A peck of peas will make you a good tureen of soup. In shelling them, put the old ones in one basin, and the young ones in another, and keep out a pint of them, and boil them separately to put into your soup when it is finished: put a large saucepan on the fire half full of water; when it boils, put the peas in, with a handful of salt; let them boil till they are done enough, i. e. from twenty to thirty minutes, according to their age and size; then drain them in a colander, and put them into a clean gallon stew-pan, and three quarts of plain veal or mutton broth (drawn from meat without any spices or herbs, etc. which would overpower the flavor of the soup); cover the stewpan close, and set it over a slow fire to stew gently for an hour; add a tea-cupful of bread crumbs, and then rub it through a tamis into another stewpan; stir it with a wooden spoon, and if it is too thick, add a little more broth: have ready boiled as for eating, a pint of young peas, and put them into the soup; season with a little salt and sugar.
Some cooks, while this soup is going on, slice a couple of cucumbers (as you would for eating); takeout the seeds; lay them on a cloth to drain, and then flour them, and fry them a light brown in a little butter; put them into the soup the last thing before it goes to table.
If the soup is not green enough, pound a handful of pea-hulls or spinage, and squeeze the juice through a cloth into the soup: some leaves of mint may be added, if approved.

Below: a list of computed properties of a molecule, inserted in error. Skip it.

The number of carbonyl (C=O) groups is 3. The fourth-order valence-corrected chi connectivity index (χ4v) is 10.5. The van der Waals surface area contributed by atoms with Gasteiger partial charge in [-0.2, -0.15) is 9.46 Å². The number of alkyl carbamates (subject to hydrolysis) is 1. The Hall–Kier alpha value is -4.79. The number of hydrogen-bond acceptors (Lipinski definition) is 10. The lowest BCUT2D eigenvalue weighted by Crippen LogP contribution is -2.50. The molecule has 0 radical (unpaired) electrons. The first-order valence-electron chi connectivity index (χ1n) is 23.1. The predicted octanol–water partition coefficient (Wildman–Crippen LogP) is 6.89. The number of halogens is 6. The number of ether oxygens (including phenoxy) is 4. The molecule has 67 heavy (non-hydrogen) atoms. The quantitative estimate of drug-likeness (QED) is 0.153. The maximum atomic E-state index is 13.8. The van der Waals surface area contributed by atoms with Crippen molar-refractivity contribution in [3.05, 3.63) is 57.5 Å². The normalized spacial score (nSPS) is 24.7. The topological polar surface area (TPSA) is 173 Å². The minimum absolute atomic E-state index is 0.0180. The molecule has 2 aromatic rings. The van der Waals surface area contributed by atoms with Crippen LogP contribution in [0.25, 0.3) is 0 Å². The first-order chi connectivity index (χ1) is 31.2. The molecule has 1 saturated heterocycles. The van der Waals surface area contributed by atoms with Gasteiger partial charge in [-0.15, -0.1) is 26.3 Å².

Put a pint of old green peas into three quarts of water, a slice of the crumb of bread, two onions, a sprig of mint, some salt and pepper; boil them till the peas are perfectly soft, then pulp them through a sieve; have ready two lettuces stewed tender in butter, and a pint and a half of young green peas boiled; put them into the soup with a little spinach juice, and a quarter of a pint of the juice of the youngest pea pods, and boil it all together before serving.
Take a quart of green peas (keep out half a pint of the youngest; boil them separately, and put them in the soup when it is finished); put them on in boiling water; boil them tender, and then pour off' the water, and set it by to make the soup with: put the peas into a mortar, and pound them to a mash; then put them into two quarts of the water you boiled the peas in; stir all well together; let it boil up for about five minutes, and then rub it through a hair sieve or tamis. If the peas are good, it will be as thick and fine a vegetable soup as need be sent to table
To a quart of split peas, and two heads of celery (and most cooks would put a large onion), put three quarts of broth or soft water; let them simmer gently on a trivet over a slow fire for three hours, stirring up every quarter of an hour to prevent the peas burning at the bottom of the soup-kettle (if the water boils away, and the soup gets too thick, add some boiling water to it); when they are well softened, work them through a coarse sieve, and then through a fine sieve or a tamis; wash out your stewpan, and then return the soup into it, and give it a boil up; take off any scum that comes up, and it is ready. Prepare fried bread, and dried mint, as directed in Old Peas (2) and send them up with it on two side dishes.
This is an excellent family soup, produced with very little trouble or expense.